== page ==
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Here’s When Not To Use Ginger


Ginger is a flowering plant native to Asia which is definitely one of the healthiest and most beneficial plants in the world. Ginger is a member of the Zingiberaceae family, and has a rich nutritional profile that makes it a great remedy against a variety of ailments.

People have been using ginger as a folk remedy against digestive problems for a long time, but the root can help you with more than just that.

Ginger contains a variety of minerals, vitamins and enzymes that can treat various diseases and conditions. The huge number of enzymes it contains can assist the body in digestion and detoxify the organs, which will result in better overall health. However, although beneficial, ginger shouldn’t be used by people suffering from certain conditions.

Here’s when not to use ginger:

Blood disorders

Ginger can boost your blood flow and defeat anemia, diabetes, Raynaud’s disease and obesity, but will have a negative effect on your health if you’re suffering from hemophilia.

Hemophilia is a genetic disorder in which the blood loses the ability to clot, so even a minor injury increases the risk of bleeding to death. Ginger can interfere with certain hemophilia medications and cause hemorrhages, which is why it’s best to stay away from it in this case.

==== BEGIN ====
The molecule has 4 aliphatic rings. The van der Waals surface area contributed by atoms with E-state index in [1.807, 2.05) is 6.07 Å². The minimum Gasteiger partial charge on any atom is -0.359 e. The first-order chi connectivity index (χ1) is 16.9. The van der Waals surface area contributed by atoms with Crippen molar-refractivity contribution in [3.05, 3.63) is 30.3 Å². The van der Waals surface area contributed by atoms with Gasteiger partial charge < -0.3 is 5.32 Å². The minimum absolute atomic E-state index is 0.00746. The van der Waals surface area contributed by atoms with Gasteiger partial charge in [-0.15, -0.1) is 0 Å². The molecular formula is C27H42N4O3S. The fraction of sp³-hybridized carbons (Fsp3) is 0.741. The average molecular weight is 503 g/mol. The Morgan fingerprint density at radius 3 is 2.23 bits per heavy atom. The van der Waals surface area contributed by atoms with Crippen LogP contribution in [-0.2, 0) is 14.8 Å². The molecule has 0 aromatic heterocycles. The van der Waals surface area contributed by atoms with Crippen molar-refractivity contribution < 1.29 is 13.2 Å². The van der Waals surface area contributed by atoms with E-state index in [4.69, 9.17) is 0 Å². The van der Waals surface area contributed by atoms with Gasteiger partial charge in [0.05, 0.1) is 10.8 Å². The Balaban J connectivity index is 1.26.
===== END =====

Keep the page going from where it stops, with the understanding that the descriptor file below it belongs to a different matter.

Blood pressure and diabetes meds

People on blood pressure or diabetes drugs should avoid ginger. The root can interfere with the action of beta-blockers, anticoagulants and insulin shots and will increase the blood thinning and reduce your blood pressure, so it’s best to stay away from it in this case.

Underweight people

People who need to gain weight should definitely avoid ginger. The root reduces food cravings and accelerates metabolism and fat burn, effectively promoting weight loss, which is the last thing you need if you’re underweight.


Although there aren’t many studies to confirm it, ginger can induce contractions and premature labor. You can safely consume a small amount in order to prevent morning sickness, but anything more than that should be avoided. Experts suggest that the root is especially dangerous in the last trimester of pregnancy, so make sure to stay away from it if you’re pregnant.

The best alternatives for ginger

If you’re in any of these groups of people, you can replace ginger with cayenne pepper, paprika or sweet peppers in your meals. All three ingredients have similar effects to ginger, and can be used to prepare meals or detox drinks.